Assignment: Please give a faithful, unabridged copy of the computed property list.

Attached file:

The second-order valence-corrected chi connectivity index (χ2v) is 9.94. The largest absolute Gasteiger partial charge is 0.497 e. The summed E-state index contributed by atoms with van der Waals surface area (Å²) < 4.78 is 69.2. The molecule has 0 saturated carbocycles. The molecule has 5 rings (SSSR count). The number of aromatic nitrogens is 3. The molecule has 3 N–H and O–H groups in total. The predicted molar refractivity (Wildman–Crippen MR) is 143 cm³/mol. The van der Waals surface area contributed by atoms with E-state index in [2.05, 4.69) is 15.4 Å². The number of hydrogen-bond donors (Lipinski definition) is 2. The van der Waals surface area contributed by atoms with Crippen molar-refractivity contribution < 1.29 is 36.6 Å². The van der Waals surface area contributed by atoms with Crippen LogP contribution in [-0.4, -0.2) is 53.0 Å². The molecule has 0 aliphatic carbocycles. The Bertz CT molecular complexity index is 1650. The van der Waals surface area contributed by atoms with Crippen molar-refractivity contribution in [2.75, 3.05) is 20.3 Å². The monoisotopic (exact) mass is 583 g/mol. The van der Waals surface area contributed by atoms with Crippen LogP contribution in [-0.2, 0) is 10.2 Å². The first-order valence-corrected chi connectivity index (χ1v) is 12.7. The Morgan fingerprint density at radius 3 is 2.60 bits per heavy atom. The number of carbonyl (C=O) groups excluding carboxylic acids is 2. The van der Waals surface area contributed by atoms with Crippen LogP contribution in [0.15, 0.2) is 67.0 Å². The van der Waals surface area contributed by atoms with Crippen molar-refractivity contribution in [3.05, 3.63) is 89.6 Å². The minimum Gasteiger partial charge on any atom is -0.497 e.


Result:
The second-order valence-corrected chi connectivity index (χ2v) is 9.94. The largest absolute Gasteiger partial charge is 0.497 e. The summed E-state index contributed by atoms with van der Waals surface area (Å²) < 4.78 is 69.2. The molecule has 0 saturated carbocycles. The molecule has 5 rings (SSSR count). The number of aromatic nitrogens is 3. The molecule has 3 N–H and O–H groups in total. The predicted molar refractivity (Wildman–Crippen MR) is 143 cm³/mol. The van der Waals surface area contributed by atoms with E-state index in [2.05, 4.69) is 15.4 Å². The number of hydrogen-bond donors (Lipinski definition) is 2. The van der Waals surface area contributed by atoms with Crippen molar-refractivity contribution < 1.29 is 36.6 Å². The van der Waals surface area contributed by atoms with Crippen LogP contribution in [-0.4, -0.2) is 53.0 Å². The molecule has 0 aliphatic carbocycles. The Bertz CT molecular complexity index is 1650. The van der Waals surface area contributed by atoms with Crippen molar-refractivity contribution in [2.75, 3.05) is 20.3 Å². The monoisotopic (exact) mass is 583 g/mol. The van der Waals surface area contributed by atoms with Crippen LogP contribution in [-0.2, 0) is 10.2 Å². The first-order valence-corrected chi connectivity index (χ1v) is 12.7. The Morgan fingerprint density at radius 3 is 2.60 bits per heavy atom. The number of carbonyl (C=O) groups excluding carboxylic acids is 2. The van der Waals surface area contributed by atoms with Crippen LogP contribution in [0.15, 0.2) is 67.0 Å². The van der Waals surface area contributed by atoms with Crippen molar-refractivity contribution in [3.05, 3.63) is 89.6 Å². The minimum Gasteiger partial charge on any atom is -0.497 e.